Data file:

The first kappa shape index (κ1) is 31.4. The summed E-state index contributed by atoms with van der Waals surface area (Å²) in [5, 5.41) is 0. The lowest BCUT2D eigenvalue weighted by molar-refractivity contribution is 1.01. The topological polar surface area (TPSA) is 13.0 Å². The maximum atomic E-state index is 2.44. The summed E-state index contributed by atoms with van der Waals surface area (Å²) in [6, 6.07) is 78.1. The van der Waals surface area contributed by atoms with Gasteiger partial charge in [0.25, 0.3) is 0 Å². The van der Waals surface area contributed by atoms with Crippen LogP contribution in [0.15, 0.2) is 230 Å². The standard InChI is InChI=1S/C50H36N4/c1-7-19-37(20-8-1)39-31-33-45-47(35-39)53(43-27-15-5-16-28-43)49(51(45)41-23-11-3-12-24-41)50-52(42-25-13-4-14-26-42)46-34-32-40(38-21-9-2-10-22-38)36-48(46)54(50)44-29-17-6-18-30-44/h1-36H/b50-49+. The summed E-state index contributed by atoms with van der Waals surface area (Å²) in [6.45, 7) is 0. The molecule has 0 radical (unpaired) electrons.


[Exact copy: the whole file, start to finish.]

The first kappa shape index (κ1) is 31.4. The summed E-state index contributed by atoms with van der Waals surface area (Å²) in [5, 5.41) is 0. The lowest BCUT2D eigenvalue weighted by molar-refractivity contribution is 1.01. The topological polar surface area (TPSA) is 13.0 Å². The maximum atomic E-state index is 2.44. The summed E-state index contributed by atoms with van der Waals surface area (Å²) in [6, 6.07) is 78.1. The van der Waals surface area contributed by atoms with Gasteiger partial charge in [0.25, 0.3) is 0 Å². The van der Waals surface area contributed by atoms with Crippen LogP contribution in [0.15, 0.2) is 230 Å². The standard InChI is InChI=1S/C50H36N4/c1-7-19-37(20-8-1)39-31-33-45-47(35-39)53(43-27-15-5-16-28-43)49(51(45)41-23-11-3-12-24-41)50-52(42-25-13-4-14-26-42)46-34-32-40(38-21-9-2-10-22-38)36-48(46)54(50)44-29-17-6-18-30-44/h1-36H/b50-49+. The summed E-state index contributed by atoms with van der Waals surface area (Å²) in [6.45, 7) is 0. The molecule has 0 radical (unpaired) electrons.